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Free Project Meeting Agenda Template

Free project meeting agenda template

Looking for a free template to create an agenda for your project meetings? Look no further. Download an agenda template here:

 

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Risk management doesn’t have to be difficult

Project risk management

“We try to convey the earnesty and legitimacy of risk management by communicating as if it were a science,” said Mark Engelhardt, senior lecturer at IIL, during his presentation at PMI Hungary’s Art of Projects conference last week. “The problem is that risk management is far from being a science in most of our industries.”

He said that no project management process is lived as it should be if the project team doesn’t understand the process, know how to implement it effectively and it is not supported by executive management.

“What’s the point of filling out anything if nobody’s going to do anything with it?” he asked. “You can’t implement a process or use the vocabulary if upper management doesn’t understand or use it.”

Why aren’t we doing risk management well?

Mark said that in his experience project managers don’t do risk management effectively because:

  • It’s too complicated
  • It’s too academic
  • It’s time consuming
  • Nobody cares
  • It’s a mighty scientific process that they don’t feel worthy to take part in
  • They don’t want to sound negative
  • They are intimidated by it.

There is key data missing, he said, in our ability to manage risk management as a science. We don’t always have:

  • Legitimate data
  • Historical data
  • Proper transparency
  • A culture of honesty
  • An understanding of risk sensitivity
  • An appreciation of the value of risk management

Airline, hotel and insurance industries take a scientific approach to risk management because they’ve got the data to support that. In projects, more often than not we don’t.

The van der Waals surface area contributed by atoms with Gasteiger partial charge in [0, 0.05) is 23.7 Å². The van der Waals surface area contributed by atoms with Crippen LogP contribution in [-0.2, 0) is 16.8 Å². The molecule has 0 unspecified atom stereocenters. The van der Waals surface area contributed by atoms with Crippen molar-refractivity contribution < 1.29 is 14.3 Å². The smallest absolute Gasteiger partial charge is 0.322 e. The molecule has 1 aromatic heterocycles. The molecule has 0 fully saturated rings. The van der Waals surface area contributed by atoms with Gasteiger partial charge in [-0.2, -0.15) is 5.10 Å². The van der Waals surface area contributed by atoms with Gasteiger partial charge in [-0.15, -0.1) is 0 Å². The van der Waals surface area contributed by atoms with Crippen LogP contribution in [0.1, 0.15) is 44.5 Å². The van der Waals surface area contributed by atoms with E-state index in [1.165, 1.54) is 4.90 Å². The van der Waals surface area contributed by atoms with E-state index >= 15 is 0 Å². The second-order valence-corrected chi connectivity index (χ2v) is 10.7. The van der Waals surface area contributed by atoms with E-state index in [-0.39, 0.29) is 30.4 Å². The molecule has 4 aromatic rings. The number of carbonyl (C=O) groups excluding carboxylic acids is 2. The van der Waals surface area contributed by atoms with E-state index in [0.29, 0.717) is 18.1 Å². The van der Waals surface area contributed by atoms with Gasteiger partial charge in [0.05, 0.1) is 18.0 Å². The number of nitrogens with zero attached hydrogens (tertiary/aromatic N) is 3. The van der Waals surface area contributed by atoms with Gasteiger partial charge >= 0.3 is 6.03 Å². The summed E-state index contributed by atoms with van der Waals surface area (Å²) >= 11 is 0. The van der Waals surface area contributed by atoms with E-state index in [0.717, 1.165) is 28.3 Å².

Ignoring risk management makes you look stupid

Awareness solves most of your problems.

– Mark Engelhardt

“You don’t have a choice about whether you’re going to look stupid on a project,” Mark said. “You can only decide when you are going to look stupid.” Your choices are at the beginning, when you ask lots of stupid questions, or at the end, when your project is struggling and someone asks why you didn’t see the problems coming.

“Awareness solves most of your problems,” Mark said. A problem is something that is not documented: it becomes a risk or issue once it is written down and is being actively managed. Talking about risk puts you in a better position to do something about them especially, as Mark pointed out, “most of our executives are too far remote from the rest of the team.”

Mark said that around 40% of the things we identify as risks actually fade away without project managers having to take any action at all. Another large chunk of the content on your risk register is a by-product of the ‘way we do things around here’ and you won’t be able to take any action because you are up against corporate culture. Only 3% of risks, he estimated, turn into something explosive.

Risk management is easy

At its simplest level, project risk management is straightforward. You don’t need Monte Carlo simulations or decision trees. You only need, Mark said, a spreadsheet with some columns covering:

  • An identifier
  • An explanation of the risk
  • The impact of the risk
  • The actions you are going to take
  • The name of the person owning the risk
  • The date you expect the action plan to be completed by.

That’s it.

The alternative is paralysis and a failure to adopt even simple risk management practices. The small action of talking about and documenting risk is better than doing nothing. “Sometimes guesswork is better than no risk management at all,” he said. “As long as you are acting on it it’s OK that there is risk out there.”

Do you opt for simple or more complicated risk management practices? Why? Let us know in the comments.

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How to communicate in virtual teams

I was in Budapest last Thursday for a fleeting visit – I spoke at the PMI Hungary Chapter’s Art of Projects conference for International Project Management Day (see some photos from the event here). I gave a presentation on social media use in virtual teams and also ran a workshop on virtual meetings.

My fellow facilitator and I split the audience and asked them to discuss issues relating to virtual teams.

Top issues with virtual communication